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The last email of Stephan Grimm has had more views than any other on this blog. “Publish and perish at Imperial College London: the death of Stefan Grimm“. Since then it’s been viewed more than 210,000 times. The day after it was posted, the server failed under the load.

Since than, I posted two follow-up pieces. On December 23, 2014 “Some experiences of life at Imperial College London. An external inquiry is needed after the death of Stefan Grimm“. Of course there was no external inquiry.

And on April 9, 2015, after the coroner’s report, and after Imperial’s internal inquiry, “The death of Stefan Grimm was “needless”. And Imperial has done nothing to prevent it happening again“.

On September 24th 2015, I posted a memorial on the first anniversary of his death. It included some of Grimm’s drawings that his mother and sister sent to me.

That tragedy led to two actions by Imperial, the metrics report (2015) and the bullying report (2016).

Let’s look at the outcomes.

The 2015 metrics report

In February 2015 and investigation was set up into the use of metrics to evaluate people, In December 2015 a report was produced: Application and Consistency of Approach in the Use of Performance Metrics. This was an internal enquiry so one didn’t expect very much from it. Out of 1338 academic staff surveyed at the College, 309 (23% of the total) responded
another 217 started the survey but did not submit anything). One can only speculate about the low return. It could be that 87% of staff were happy, or it could be that 87% of staff were frightened to give their opinions. It’s true that some departments use few if any metrics to assess people so one wouldn’t expect strong responses from them.

My position is clear: metrics don’t measure the quality of science, in fact they corrupt science.

This is not Imperial’s view though. The report says:

5.1 In seeking to form a view on performance metrics, we started from the premise that, whatever their benefits or deficiencies, performance metrics pervade UK universities. From REF to NSS via the THE and their attendant league tables, universities are measured and ranked in many dimensions and any view of performance metrics has to be formed in this context.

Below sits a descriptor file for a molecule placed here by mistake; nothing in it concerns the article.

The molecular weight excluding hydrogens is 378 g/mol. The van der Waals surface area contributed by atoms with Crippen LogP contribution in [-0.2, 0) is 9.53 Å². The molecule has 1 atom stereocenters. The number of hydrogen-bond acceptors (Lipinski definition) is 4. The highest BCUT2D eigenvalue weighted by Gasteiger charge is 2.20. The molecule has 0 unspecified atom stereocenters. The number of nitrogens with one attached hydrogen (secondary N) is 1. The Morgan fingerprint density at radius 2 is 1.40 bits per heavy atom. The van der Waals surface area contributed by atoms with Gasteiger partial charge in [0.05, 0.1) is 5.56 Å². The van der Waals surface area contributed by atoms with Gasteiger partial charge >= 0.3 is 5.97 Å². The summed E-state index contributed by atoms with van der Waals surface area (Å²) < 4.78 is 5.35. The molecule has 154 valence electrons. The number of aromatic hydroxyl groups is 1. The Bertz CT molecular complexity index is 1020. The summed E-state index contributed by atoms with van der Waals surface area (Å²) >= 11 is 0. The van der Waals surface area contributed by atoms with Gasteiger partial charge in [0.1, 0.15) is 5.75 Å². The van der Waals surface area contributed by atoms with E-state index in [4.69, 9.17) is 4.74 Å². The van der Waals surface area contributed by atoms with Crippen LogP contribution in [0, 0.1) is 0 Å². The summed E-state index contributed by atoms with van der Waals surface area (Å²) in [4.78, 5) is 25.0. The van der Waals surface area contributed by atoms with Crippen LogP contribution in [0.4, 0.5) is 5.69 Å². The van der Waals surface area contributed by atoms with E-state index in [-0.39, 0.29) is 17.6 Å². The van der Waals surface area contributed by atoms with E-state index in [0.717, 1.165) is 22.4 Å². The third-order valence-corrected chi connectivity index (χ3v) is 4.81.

In other words, they simply acquiesce in the use of measures that demonstrably don’t do what’s claimed for them.

Furthermore the statement that “performance metrics pervade UK universities” is not entirely true. At UCL we were told in 2015.

“We will evaluate the quality of staff contributions appropriately, focusing on the quality of individual research outputs and their impact rather than quantity or journal-level metrics.” .

And one of the comments quoted in Imperial’s report says

“All my colleagues at MIT and Harvard etc tell me they reject metrics because they lead to mediocre candidates. If Imperial really wants to be a leader, it has to be bold enough to judge based on quality.”

It is rather shameful that only five UK universities (out of 114 or so) have signed the San Francisco Declaration on Research Assessment (DORA). I’m very happy that UCL is one of them, along with Sussex and Manchester, Birmingham and Liverpool. Imperial has not signed.

Imperial’s report concludes

“each department should develop profiles of its academic staff based on a series of published (ie open and transparent [perhaps on the College intranet]:”

There seems to be a word missing here. Presumably this means “open and transparent metrics“.

The gist of the report seems to be that departments can carry on doing what they want, as long as they say what it is. That’s not good enough, in my opinion.

A review of Imperial College’s institutional culture and its impact on gender equality

Unlike the metrics report, this one was external: that’s good. But, unlike the metrics report, it is secret: that’s bad.

The report was written by Alison Phipps (Director of Gender Studies and Reader in Sociology University of Sussex). But all that’s been released is an 11 page summary, written by Imperial, not by the authors of the report. When I asked Phipps for a copy of the whole report I was told

“Unfortunately we cannot share the full report – this is an internal document to Imperial, and we have to protect our research participants who told us their stories on this basis.”

It’s not surprising that the people who told their stories are afraid of repercussions. But it’s odd that their stories are concealed from everyone but the people who are in a position to punish them.

The report seems to have been commissioned because of this incident.

“The university apologised to the women’s rugby team after they were left playing to an empty stadium when the coaches ferrying spectators back to campus were allowed to leave early.”

“a member of staff was overheard saying that they did not care “how those fat girls” got home,”